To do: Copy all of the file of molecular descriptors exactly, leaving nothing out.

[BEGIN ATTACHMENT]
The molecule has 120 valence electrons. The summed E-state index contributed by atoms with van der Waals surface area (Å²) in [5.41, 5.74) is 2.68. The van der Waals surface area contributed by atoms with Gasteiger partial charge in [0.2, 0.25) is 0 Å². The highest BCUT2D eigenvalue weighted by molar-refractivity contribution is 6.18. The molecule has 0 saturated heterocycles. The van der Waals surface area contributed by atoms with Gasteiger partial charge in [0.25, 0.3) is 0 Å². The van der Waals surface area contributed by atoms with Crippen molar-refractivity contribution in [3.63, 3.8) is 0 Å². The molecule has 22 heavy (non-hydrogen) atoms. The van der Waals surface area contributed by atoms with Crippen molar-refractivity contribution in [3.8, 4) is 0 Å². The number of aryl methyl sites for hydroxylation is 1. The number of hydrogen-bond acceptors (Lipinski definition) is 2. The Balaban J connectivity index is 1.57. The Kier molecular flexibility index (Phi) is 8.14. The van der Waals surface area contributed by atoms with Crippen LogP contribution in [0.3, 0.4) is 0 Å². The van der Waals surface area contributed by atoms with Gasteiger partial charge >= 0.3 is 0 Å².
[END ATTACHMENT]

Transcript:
The molecule has 120 valence electrons. The summed E-state index contributed by atoms with van der Waals surface area (Å²) in [5.41, 5.74) is 2.68. The van der Waals surface area contributed by atoms with Gasteiger partial charge in [0.2, 0.25) is 0 Å². The highest BCUT2D eigenvalue weighted by molar-refractivity contribution is 6.18. The molecule has 0 saturated heterocycles. The van der Waals surface area contributed by atoms with Gasteiger partial charge in [0.25, 0.3) is 0 Å². The van der Waals surface area contributed by atoms with Crippen molar-refractivity contribution in [3.63, 3.8) is 0 Å². The molecule has 22 heavy (non-hydrogen) atoms. The van der Waals surface area contributed by atoms with Crippen molar-refractivity contribution in [3.8, 4) is 0 Å². The number of aryl methyl sites for hydroxylation is 1. The number of hydrogen-bond acceptors (Lipinski definition) is 2. The Balaban J connectivity index is 1.57. The Kier molecular flexibility index (Phi) is 8.14. The van der Waals surface area contributed by atoms with Crippen LogP contribution in [0.3, 0.4) is 0 Å². The van der Waals surface area contributed by atoms with Gasteiger partial charge >= 0.3 is 0 Å².